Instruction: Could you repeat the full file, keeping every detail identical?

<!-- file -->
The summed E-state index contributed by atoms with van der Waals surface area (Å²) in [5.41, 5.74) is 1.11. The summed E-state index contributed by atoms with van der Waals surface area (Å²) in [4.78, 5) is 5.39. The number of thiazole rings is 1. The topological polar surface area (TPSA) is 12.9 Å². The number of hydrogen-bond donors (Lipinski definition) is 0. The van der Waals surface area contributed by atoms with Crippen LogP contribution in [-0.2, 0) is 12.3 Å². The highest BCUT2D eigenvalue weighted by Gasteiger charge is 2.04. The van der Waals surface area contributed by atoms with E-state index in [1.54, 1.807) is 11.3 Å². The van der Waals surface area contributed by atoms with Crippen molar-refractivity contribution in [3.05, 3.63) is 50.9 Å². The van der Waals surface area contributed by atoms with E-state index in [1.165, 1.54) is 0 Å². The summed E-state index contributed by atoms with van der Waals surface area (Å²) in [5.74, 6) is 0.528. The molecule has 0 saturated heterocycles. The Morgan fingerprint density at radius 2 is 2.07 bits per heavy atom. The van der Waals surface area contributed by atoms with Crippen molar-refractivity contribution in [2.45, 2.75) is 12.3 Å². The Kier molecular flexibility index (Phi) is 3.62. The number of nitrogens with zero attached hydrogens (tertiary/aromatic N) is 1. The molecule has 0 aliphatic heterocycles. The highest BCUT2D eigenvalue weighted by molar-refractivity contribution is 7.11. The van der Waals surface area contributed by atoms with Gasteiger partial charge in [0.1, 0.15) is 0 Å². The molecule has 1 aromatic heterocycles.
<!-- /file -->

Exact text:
The summed E-state index contributed by atoms with van der Waals surface area (Å²) in [5.41, 5.74) is 1.11. The summed E-state index contributed by atoms with van der Waals surface area (Å²) in [4.78, 5) is 5.39. The number of thiazole rings is 1. The topological polar surface area (TPSA) is 12.9 Å². The number of hydrogen-bond donors (Lipinski definition) is 0. The van der Waals surface area contributed by atoms with Crippen LogP contribution in [-0.2, 0) is 12.3 Å². The highest BCUT2D eigenvalue weighted by Gasteiger charge is 2.04. The van der Waals surface area contributed by atoms with E-state index in [1.54, 1.807) is 11.3 Å². The van der Waals surface area contributed by atoms with Crippen molar-refractivity contribution in [3.05, 3.63) is 50.9 Å². The van der Waals surface area contributed by atoms with E-state index in [1.165, 1.54) is 0 Å². The summed E-state index contributed by atoms with van der Waals surface area (Å²) in [5.74, 6) is 0.528. The molecule has 0 saturated heterocycles. The Morgan fingerprint density at radius 2 is 2.07 bits per heavy atom. The van der Waals surface area contributed by atoms with Crippen molar-refractivity contribution in [2.45, 2.75) is 12.3 Å². The Kier molecular flexibility index (Phi) is 3.62. The number of nitrogens with zero attached hydrogens (tertiary/aromatic N) is 1. The molecule has 0 aliphatic heterocycles. The highest BCUT2D eigenvalue weighted by molar-refractivity contribution is 7.11. The van der Waals surface area contributed by atoms with Gasteiger partial charge in [0.1, 0.15) is 0 Å². The molecule has 1 aromatic heterocycles.